WHY UNITY IS WITHIN REACH
Naveera Abhayawickrama urges Sri Lankans to realise the unity there is
Compiled by Nicola Jayasundera
Q: What’s the good, the bad and the ugly here in Sri Lanka, in your assessment?
A: The good is certainly the warm Sri Lankan smile and our rich cultural heritage, which makes us unique.
However, the bad and ugly are linked – they include corruption, social oppression and a community that’s heavily bound by social stigma. We have a generation that has lost the rich values of society and is being misled in this fast-moving world.
Q: And what do you consider to be the main challenges facing the country at this juncture?
A: They include deforestation, environmental pollution, a large share of our youth being exposed to drugs and involved in illicit businesses, and of course COVID-19, which seems to keep worsening every passing day.
There’s a lack of accountability in power circles. The recent MV X-Press Pearl incident – which destroyed our seas, beaches and marine life – is a case in point.
Q:Do you believe that Sri Lanka will be united one day? Why or why not?
A: Sri Lankans are united; it’s a matter of realising this unity.
Our society is driven by various social stigmas, and we have been raised and brainwashed into becoming vulnerable and fragile beings without someone guiding us properly. We’re reluctant to think and act on our own, and rely too much on politicians and foreign influencers who end up controlling us.
Unity exists and we have seen it. It’s a matter of putting aside differences and accepting each other for who we are.
Q: Could you tell us where you see yourself in 10 years’ time?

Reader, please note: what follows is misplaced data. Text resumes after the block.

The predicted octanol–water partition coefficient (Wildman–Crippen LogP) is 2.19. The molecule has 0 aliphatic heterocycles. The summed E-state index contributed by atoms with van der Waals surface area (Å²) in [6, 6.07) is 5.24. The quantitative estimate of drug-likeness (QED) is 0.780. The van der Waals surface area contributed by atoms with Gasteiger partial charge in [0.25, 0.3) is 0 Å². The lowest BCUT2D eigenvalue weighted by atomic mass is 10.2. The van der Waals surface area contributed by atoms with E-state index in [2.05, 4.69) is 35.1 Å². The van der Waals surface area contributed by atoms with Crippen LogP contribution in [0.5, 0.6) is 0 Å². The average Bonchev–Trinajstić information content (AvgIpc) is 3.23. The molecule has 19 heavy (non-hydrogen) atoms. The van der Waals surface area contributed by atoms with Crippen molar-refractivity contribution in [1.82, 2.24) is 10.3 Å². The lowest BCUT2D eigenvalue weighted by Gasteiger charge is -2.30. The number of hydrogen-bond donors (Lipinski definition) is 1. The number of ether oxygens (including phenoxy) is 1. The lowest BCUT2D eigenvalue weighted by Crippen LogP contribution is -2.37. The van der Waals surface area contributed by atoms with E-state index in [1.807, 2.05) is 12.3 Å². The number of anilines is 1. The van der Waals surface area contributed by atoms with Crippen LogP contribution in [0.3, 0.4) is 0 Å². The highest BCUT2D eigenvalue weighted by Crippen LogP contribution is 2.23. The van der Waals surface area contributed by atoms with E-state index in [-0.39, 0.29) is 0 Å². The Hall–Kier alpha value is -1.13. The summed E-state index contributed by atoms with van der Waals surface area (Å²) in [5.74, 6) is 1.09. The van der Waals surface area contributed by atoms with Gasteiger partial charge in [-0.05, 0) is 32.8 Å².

A: Passion is what drives me. Many people think that by the age of 17, you are supposed to have most of it figured out; but I believe that no one can invest in one box and be so certain about it. Presently, I’m interested in law and can see myself as an advocate speaking for the people.
I strongly believe that exercising even the basic human rights must not be qualified or quantified on the basis of race, religion, wealth or gender. And I see myself working towards this end by using my knowledge to make sure that equality and justice aren’t limited only to a segment of society.
Q: And where do you see Sri Lanka in a decade or so from today?
A: Our main sources of income were from tourism, foreign employment and exports. But following the Easter Sunday bombings in April 2019 and COVID-19, things have headed south. This has left the development projects with the responsibility of reviving Sri Lanka.
If we can use our resources to their maximum to reach the island’s production potential, Sri Lanka will be in a far better position than it is today.
Q: In your opinion, who is responsible for climate change and global warming – and what must be done to address this?
A: The guilt falls on all of us. We are accustomed to living a luxurious life but feasibility is out of the question when compared to what’s at stake.
This issue needs the active involvement of higher officials with proper action and protocols, and a change of perspective without denial. We need more teenagers making an impact because the responsibility of our future is on us.
Q: What’s your take on the growing importance of social media in today’s landscape?
A: Social media is what connects us these days and we can’t do without it. It’s fascinating to see how you can get almost anything done with only a few clicks on the screen.
But obviously, there is a flip side to it; and if you don’t use social media wisely, you’ll be vulnerable to the darkness that lies on the other side of your screen.
Q:And last but not least, where do you see the world in 10 years’ time?
A: It is really hard to rely on anything simply because of the uncertainty that’s always challenging the world – viz. environmental and economic factors, power struggles, technological advancements and so on.
So it’s best to stay neutral and hope things will improve – and that we will be able to achieve global unity someday.